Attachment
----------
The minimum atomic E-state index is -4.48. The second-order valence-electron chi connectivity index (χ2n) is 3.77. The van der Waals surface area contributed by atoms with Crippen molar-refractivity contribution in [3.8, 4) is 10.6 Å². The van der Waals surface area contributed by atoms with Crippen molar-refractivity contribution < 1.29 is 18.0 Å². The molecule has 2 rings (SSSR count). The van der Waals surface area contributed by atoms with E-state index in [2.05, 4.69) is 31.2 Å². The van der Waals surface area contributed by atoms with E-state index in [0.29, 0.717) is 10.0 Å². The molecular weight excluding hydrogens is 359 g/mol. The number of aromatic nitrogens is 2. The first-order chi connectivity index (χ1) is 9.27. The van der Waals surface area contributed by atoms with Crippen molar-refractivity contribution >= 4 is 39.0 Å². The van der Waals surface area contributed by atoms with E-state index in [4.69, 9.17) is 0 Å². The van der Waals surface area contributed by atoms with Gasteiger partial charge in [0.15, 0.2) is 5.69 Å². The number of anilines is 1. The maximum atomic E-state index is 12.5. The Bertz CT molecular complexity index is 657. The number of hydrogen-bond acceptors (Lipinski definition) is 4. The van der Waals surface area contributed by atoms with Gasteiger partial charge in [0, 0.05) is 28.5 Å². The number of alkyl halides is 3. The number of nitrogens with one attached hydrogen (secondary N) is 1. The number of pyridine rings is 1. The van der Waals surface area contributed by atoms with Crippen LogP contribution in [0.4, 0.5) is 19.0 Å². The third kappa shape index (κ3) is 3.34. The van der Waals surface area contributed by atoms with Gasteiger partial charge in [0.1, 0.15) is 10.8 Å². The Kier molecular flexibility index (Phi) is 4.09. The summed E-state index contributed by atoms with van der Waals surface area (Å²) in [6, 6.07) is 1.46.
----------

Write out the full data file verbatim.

The minimum atomic E-state index is -4.48. The second-order valence-electron chi connectivity index (χ2n) is 3.77. The van der Waals surface area contributed by atoms with Crippen molar-refractivity contribution in [3.8, 4) is 10.6 Å². The van der Waals surface area contributed by atoms with Crippen molar-refractivity contribution < 1.29 is 18.0 Å². The molecule has 2 rings (SSSR count). The van der Waals surface area contributed by atoms with E-state index in [2.05, 4.69) is 31.2 Å². The van der Waals surface area contributed by atoms with E-state index in [0.29, 0.717) is 10.0 Å². The molecular weight excluding hydrogens is 359 g/mol. The number of aromatic nitrogens is 2. The first-order chi connectivity index (χ1) is 9.27. The van der Waals surface area contributed by atoms with Crippen molar-refractivity contribution >= 4 is 39.0 Å². The van der Waals surface area contributed by atoms with E-state index in [4.69, 9.17) is 0 Å². The van der Waals surface area contributed by atoms with Gasteiger partial charge in [0.15, 0.2) is 5.69 Å². The number of anilines is 1. The maximum atomic E-state index is 12.5. The Bertz CT molecular complexity index is 657. The number of hydrogen-bond acceptors (Lipinski definition) is 4. The van der Waals surface area contributed by atoms with Gasteiger partial charge in [0, 0.05) is 28.5 Å². The number of alkyl halides is 3. The number of nitrogens with one attached hydrogen (secondary N) is 1. The number of pyridine rings is 1. The van der Waals surface area contributed by atoms with Crippen LogP contribution in [0.4, 0.5) is 19.0 Å². The third kappa shape index (κ3) is 3.34. The van der Waals surface area contributed by atoms with Gasteiger partial charge in [0.1, 0.15) is 10.8 Å². The Kier molecular flexibility index (Phi) is 4.09. The summed E-state index contributed by atoms with van der Waals surface area (Å²) in [6, 6.07) is 1.46.